By Steven Yoder | March 1, 2019
It was the kind of headline guaranteed to generate clicks even over the winter holidays and amid a federal government shutdown: “Number of Sex Offenders Living in Florida Is Growing,” warned the Associated Press. In December, the Florida legislative auditor’s office released a report noting that the number of people on the state’s sex offender registry had expanded 53 percent since 2005, to about 73,000.
But the report also contains this detail: 60 percent of those on the list live out of state, are in prison, or have been deported—up from the 43 percent in those categories in the auditors’ first report in 2006.
That’s because Florida’s registry increasingly scoops up anyone who has ever lived there or visited. Under state law, anyone with a sex crime in their past who comes to Florida for three days or more—say, a long weekend at Disney World or a business conference—has to visit a sheriff’s office to get fingerprinted and photographed and turn over myriad other details. The state then publishes those and keeps these new registrants on its public list for a minimum of 25 years.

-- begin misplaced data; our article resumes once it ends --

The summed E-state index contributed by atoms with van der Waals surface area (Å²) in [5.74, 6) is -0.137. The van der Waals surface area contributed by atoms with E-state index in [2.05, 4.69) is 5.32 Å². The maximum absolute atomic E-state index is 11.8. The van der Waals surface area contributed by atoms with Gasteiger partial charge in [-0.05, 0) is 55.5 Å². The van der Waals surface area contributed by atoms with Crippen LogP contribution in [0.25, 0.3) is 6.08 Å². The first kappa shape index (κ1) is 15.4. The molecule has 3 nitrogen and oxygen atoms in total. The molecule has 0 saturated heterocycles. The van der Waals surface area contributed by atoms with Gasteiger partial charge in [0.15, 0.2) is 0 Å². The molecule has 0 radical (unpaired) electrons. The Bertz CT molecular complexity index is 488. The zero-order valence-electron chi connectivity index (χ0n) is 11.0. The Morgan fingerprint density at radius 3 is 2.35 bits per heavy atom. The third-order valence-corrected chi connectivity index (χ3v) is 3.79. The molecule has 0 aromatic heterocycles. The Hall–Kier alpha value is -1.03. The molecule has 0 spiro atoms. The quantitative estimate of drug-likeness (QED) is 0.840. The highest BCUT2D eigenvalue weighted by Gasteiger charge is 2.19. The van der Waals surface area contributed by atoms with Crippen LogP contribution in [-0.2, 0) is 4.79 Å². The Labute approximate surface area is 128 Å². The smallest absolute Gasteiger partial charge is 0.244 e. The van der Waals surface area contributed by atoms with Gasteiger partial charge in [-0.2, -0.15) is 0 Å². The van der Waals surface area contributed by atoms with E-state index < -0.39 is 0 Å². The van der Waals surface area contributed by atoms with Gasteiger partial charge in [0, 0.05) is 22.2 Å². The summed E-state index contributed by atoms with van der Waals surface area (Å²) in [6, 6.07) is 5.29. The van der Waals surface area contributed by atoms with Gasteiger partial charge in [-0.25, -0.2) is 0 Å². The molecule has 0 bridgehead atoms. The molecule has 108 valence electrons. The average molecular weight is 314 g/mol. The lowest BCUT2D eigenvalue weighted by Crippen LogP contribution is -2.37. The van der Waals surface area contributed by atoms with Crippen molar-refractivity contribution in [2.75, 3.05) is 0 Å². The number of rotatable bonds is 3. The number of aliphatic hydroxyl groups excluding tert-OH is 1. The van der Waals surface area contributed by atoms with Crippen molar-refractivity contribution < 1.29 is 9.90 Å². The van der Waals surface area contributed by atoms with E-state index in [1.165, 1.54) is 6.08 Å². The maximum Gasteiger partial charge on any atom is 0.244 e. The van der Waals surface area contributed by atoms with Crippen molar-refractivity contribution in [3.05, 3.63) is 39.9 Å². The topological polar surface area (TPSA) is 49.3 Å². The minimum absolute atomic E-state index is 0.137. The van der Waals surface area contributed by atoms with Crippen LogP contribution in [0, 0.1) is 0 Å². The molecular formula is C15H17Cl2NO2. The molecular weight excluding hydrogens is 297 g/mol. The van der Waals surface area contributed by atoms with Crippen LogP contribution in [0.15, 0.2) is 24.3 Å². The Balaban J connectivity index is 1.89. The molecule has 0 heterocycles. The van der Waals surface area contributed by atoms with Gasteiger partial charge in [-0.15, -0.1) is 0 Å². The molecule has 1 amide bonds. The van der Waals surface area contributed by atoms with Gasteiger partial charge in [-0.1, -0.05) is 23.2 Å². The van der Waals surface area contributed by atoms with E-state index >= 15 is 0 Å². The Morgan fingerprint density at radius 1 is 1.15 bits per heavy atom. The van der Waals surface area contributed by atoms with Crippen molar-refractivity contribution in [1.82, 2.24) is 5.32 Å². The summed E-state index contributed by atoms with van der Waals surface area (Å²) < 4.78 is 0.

Not only does that artificially inflate Florida’s list, critics say—it makes it impossible for those who have served a sentence and moved away to start over, even when their new home jurisdictions don’t require them to be publicly listed.